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KATIE'S HELLION by Lizzy Ford
Published May 27th, 2011 by author
Katie’s having the worst day ever: she’s been dragged down to the police station for abandoning her son, a cute kid with big brown eyes. Only Katie doesn’t have a son. She’s never seen the five year old boy in her life, despite the insistence of the police, her doctor, even her own sister. She thinks she’s gone completely crazy until the five year old living in her house tells her his secret: he’s a baby immortal, and his guardians were supposed to wipe her mind so she’d forget he didn’t belong to her and raise him as hers. But Katie is immune to the power of immortals, and they don't react well to this discovery. Katie winds up in Hell, where she meets Rhyn, who recognizes her as an immortal's mate - and his key out of Hell.
Rhyn is a misunderstood immortal, the youngest of the seven Ancients, sentenced to Hell after accidentally almost destroying the world. Katie’s immunity to immortals creates an opportunity for them to escape Hell, so he snatches her and flees. At first, Katie despises the man who treats her like a portable food source, until she finds out he’s the only one willing and able to protect her from the dangers of the immortal world. Rhyn discovers that his little human has heart. With horror, he discovers she’s not destined to be any immortal's mate- she's destined to be his mate. He has no idea how to care for someone else let alone control his power, but he must learn, as his little human is endangered by both good and bad immortals determined to use her to their advantage.
Katie is our 22 year old heroine whose world is changed by the sudden arrival of a five year old who claims to be her son, Toby. Despite being a clearly unfit mother, the ‘authorities’ insist that Katie take the boy home with her. A visit with here psychologist informs her that she was raped five years ago, which caused her amnesia of her son’s existence (a surprisingly well researched account, considering the genre of the book). This is when we discover that Toby is a baby angel, who has been handed through surrogate mothers who have their memories altered for years, while our heroine is apparently immune to the powers of the Ancients. An immunity that, for some reason, makes Katie irresistible to them. The youngest of the Ancients, Rhyn, has been locked up with only Death’s main squeeze to lean on for company and support. The moment he sees Katie, he too lusts for her and decides that she is the mate for him. Yes, it is that kind of book. Throw in a reality/world breaking family feud and some magic and you have the entire plot of Katie’s Hellion.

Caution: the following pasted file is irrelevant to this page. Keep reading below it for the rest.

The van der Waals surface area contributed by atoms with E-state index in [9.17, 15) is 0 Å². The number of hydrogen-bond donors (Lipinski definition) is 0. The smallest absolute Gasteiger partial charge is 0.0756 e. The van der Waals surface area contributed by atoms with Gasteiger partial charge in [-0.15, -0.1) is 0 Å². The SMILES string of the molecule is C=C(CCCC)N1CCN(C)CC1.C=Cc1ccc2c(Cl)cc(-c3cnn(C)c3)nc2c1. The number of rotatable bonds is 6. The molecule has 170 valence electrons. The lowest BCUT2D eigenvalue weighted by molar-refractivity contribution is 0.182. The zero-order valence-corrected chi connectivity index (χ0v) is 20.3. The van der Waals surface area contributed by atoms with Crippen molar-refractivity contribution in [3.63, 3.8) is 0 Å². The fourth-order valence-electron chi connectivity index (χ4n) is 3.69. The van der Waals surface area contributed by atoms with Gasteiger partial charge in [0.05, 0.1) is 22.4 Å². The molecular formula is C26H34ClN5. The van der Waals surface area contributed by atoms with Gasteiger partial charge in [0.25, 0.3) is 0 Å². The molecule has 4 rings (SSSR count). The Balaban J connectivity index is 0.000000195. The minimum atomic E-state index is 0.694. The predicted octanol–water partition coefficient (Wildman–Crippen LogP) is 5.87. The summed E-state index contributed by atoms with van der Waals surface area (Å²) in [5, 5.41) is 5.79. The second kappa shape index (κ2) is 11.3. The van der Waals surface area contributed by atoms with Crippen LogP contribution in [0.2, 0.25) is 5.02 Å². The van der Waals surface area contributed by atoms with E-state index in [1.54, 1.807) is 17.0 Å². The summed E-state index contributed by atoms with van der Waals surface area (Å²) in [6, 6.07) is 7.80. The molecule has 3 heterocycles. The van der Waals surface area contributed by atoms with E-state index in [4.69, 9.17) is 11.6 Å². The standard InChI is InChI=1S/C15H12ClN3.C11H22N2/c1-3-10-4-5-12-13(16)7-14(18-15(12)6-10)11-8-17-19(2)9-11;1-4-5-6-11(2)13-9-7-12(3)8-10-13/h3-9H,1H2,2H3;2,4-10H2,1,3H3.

I’m going to go with eehhh. Let’s be honest here, I got this book for my kindle because it was free. Don’t let that cloud your opinion of it; it’s actually not a bad fantasy novel, so far as self-insert female leads go. I say this, because it is clearly what Katie was written to be, or at least I hope she was; a character that flat can only hope to be a one-size-fits-all girl, especially when coupled with a man for whom she cannot contain her overwhelming lust and vice versa. A staple, so far as I am concerned, in non-Mary Sue popularised fantasy romance novels.
Not that Katie is more of a complex character. I mean, seriously, this chick just stands there and takes everything that is thrown at her and then goes back to the dick that caused it. Fine, go down the Stockholm syndrome explanation if you want to, but Katie’s entire being seems to gravitate around accepting all of the crap the world throws at her while chugging down whiskey, chomping on pills and bitching about it in an inner monologue. Then we come to Rhyn. No, let’s not come to Rhyn. We should focus instead on the side characters, who appear to be more fully developed, despite their relatively short screen time.
Moving away from my severe dislike of the main characters, the dialogue is some places seems forced and I would very much like to know why magical inmates of a multidimensional prison talk like teenagers on an American sitcom where the screenwriters are bouncing off Saved by the Bell. I shall endeavour to ignore them, for the sake of the positives. Lizzy Ford is not an author who wastes description. And I mean that as a compliment; Ford’s descriptions are in fact the saviour of this novel. She deals them out in such Spartan amounts that their appearance is as far from the purple prose that I normally expect to come out of this genre. It is a pleasant surprise.
All in all, I’d giving Katie’s Hellion 3*. It’s not the most well written book out there, but as a bit of escapist fluff, it’s not so bad. While Katie’s Hellion isn’t going to be pushing back any boundaries, you can find much worse in search of a fantasy romance.VERDICT: A thin plot barely sustains this lackluster addition to the urban fantasy/paranormal genre, especially given the soundly cardboard characters presented.
Look out for more from Rebecca in coming weeks.